On Friday, February 12, our Commonwealth continued in an exciting process that will ultimately lead to the crafting of our new “Profile of a Virginia Graduate.” In a discussion facilitated by WestEd’s Dr. Becky Smerdon and introduced by Superintendent of Public Instruction Dr. Steve Staples and VDOE’s Chief Academic Officer Dr. Billy Haun, representatives from a host of organizations, including VASSP, offered perspectives. Throughout the half-day summit, those ambassadors, from the business community and community colleges to classroom teachers and school board members, spoke enthusiastically about what skills our schools should be most vested in as we ready young people for college, the workplace, and citizenship.
In reviewing several profile prototypes developed in both the Old Dominion and across the nation, discussants began with consensus that schools must, of course, continue to invest in readying students for post-secondary education through the development of deep content knowledge. Quickly, the group coalesced in agreeing that our function, however, went well beyond that. A new global and ever-changing economy also demands the establishment of personal career pathways and the refinement of skills integral to workplace success, from collaboration and communication to critical thinking and creativity. The working group also agreed that we must help students be better prepared to be active participants in the democratic practice, from voting and civic engagement to community service and giving of oneself to others.
Great time and care were invested in helping to begin the process of developing measurable and operational definitions of these important skills. In keeping with the work of the Governor’s reform and innovation committee, the group embraced the notion that traditional multiple choice assessments cannot give us the rich and meaningful measures secured through rigorous, real-world performance assessments, already in use in a number of school systems in our state. Identifying such exemplars would be key, the group concluded, in helping all 132 divisions adopt such innovative measures. The use of qualitative research methodology, as well as traditional quantitative approaches, was also discussed.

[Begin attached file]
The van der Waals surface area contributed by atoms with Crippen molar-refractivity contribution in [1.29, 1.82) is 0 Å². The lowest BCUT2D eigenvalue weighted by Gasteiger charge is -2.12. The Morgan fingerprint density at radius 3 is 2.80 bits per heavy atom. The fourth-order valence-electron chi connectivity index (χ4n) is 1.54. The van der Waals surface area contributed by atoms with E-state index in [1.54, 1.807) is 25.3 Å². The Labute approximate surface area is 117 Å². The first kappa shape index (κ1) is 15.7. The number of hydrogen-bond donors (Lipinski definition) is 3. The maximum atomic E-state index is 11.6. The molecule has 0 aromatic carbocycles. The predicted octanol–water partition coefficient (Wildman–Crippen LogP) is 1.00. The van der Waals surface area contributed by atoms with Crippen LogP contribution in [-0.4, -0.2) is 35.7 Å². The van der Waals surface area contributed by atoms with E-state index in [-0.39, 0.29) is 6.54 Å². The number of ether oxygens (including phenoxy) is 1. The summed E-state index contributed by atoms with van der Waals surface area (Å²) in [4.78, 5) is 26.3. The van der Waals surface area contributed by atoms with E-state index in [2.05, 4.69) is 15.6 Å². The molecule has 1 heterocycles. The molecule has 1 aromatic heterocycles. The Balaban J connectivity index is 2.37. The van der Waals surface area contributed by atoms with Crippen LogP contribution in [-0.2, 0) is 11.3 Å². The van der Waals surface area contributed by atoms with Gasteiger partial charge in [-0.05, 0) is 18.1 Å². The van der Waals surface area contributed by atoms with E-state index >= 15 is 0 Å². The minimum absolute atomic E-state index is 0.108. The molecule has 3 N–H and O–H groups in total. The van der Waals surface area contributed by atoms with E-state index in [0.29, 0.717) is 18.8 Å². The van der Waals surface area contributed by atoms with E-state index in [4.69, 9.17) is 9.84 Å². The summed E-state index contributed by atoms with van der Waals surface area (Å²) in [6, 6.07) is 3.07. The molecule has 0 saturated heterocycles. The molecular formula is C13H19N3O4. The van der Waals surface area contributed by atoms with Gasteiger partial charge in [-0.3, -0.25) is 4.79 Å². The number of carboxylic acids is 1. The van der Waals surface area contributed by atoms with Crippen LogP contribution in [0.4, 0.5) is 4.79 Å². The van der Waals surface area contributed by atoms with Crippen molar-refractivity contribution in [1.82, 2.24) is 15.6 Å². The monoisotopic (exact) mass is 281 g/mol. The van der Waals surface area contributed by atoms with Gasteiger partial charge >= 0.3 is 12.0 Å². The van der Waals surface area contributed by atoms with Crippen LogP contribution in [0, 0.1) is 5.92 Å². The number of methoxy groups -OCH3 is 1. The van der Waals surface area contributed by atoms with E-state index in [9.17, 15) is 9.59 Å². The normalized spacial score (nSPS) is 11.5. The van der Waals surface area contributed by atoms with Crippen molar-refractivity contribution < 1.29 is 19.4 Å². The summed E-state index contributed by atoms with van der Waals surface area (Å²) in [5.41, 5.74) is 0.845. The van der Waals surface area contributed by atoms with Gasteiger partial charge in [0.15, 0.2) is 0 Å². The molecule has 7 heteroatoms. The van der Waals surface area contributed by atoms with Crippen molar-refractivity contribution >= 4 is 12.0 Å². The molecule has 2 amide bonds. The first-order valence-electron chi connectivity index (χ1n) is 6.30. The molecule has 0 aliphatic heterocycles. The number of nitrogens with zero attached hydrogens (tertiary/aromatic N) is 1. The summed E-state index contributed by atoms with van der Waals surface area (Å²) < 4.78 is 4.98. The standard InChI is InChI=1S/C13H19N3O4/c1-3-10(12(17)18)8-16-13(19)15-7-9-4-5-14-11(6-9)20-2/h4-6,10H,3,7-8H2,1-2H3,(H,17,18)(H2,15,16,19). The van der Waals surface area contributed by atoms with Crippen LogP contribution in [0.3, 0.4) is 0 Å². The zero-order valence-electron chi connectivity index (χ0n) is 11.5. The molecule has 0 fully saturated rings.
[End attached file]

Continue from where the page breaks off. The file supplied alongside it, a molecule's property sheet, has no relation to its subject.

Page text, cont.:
A subsequent working session will be held upon review of the day’s notes by Dr. Smerdon, and we will publish that date as soon as it is announced.
As we all know as educators and secondary school administrators, the importance of this process certainly cannot be overstated. Decisions made in the process will ultimately guide graduation requirements; determine how we assess mastery of requisite skills; and designate what K-12 education, particularly in the high schools, will look like in the decades to come. As always, if you have input you wish to share, you are encouraged to contact us here at VASSP.